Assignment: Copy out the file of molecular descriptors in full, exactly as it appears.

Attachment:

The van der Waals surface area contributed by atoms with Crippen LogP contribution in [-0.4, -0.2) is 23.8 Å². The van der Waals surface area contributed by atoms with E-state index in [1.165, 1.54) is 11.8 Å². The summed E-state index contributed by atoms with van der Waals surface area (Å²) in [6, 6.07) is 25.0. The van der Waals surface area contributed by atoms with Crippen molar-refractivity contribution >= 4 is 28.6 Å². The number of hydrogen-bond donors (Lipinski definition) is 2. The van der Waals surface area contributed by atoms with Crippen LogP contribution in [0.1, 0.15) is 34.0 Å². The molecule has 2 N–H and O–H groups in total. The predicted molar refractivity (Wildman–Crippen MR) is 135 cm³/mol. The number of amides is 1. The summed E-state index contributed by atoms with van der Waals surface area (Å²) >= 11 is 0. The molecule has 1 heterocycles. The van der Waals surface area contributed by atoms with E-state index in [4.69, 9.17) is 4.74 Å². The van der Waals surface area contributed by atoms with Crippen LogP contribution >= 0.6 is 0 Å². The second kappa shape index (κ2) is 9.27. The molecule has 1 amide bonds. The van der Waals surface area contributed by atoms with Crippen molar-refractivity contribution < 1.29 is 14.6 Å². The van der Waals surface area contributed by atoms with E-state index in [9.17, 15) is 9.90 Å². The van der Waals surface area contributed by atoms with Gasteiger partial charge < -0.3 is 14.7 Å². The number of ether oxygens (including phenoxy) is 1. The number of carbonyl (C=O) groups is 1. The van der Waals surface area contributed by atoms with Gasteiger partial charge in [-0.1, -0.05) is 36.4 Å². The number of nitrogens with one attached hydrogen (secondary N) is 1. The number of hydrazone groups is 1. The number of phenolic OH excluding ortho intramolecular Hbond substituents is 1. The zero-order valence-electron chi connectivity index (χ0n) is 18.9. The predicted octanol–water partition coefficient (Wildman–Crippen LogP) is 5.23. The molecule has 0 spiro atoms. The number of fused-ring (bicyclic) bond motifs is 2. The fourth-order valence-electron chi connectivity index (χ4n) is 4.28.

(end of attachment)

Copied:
The van der Waals surface area contributed by atoms with Crippen LogP contribution in [-0.4, -0.2) is 23.8 Å². The van der Waals surface area contributed by atoms with E-state index in [1.165, 1.54) is 11.8 Å². The summed E-state index contributed by atoms with van der Waals surface area (Å²) in [6, 6.07) is 25.0. The van der Waals surface area contributed by atoms with Crippen molar-refractivity contribution >= 4 is 28.6 Å². The number of hydrogen-bond donors (Lipinski definition) is 2. The van der Waals surface area contributed by atoms with Crippen LogP contribution in [0.1, 0.15) is 34.0 Å². The molecule has 2 N–H and O–H groups in total. The predicted molar refractivity (Wildman–Crippen MR) is 135 cm³/mol. The number of amides is 1. The summed E-state index contributed by atoms with van der Waals surface area (Å²) >= 11 is 0. The molecule has 1 heterocycles. The van der Waals surface area contributed by atoms with E-state index in [4.69, 9.17) is 4.74 Å². The van der Waals surface area contributed by atoms with Crippen LogP contribution >= 0.6 is 0 Å². The second kappa shape index (κ2) is 9.27. The molecule has 1 amide bonds. The van der Waals surface area contributed by atoms with Crippen molar-refractivity contribution < 1.29 is 14.6 Å². The van der Waals surface area contributed by atoms with E-state index in [9.17, 15) is 9.90 Å². The van der Waals surface area contributed by atoms with Gasteiger partial charge < -0.3 is 14.7 Å². The number of ether oxygens (including phenoxy) is 1. The number of carbonyl (C=O) groups is 1. The van der Waals surface area contributed by atoms with Gasteiger partial charge in [-0.1, -0.05) is 36.4 Å². The number of nitrogens with one attached hydrogen (secondary N) is 1. The number of hydrazone groups is 1. The number of phenolic OH excluding ortho intramolecular Hbond substituents is 1. The zero-order valence-electron chi connectivity index (χ0n) is 18.9. The predicted octanol–water partition coefficient (Wildman–Crippen LogP) is 5.23. The molecule has 0 spiro atoms. The number of fused-ring (bicyclic) bond motifs is 2. The fourth-order valence-electron chi connectivity index (χ4n) is 4.28.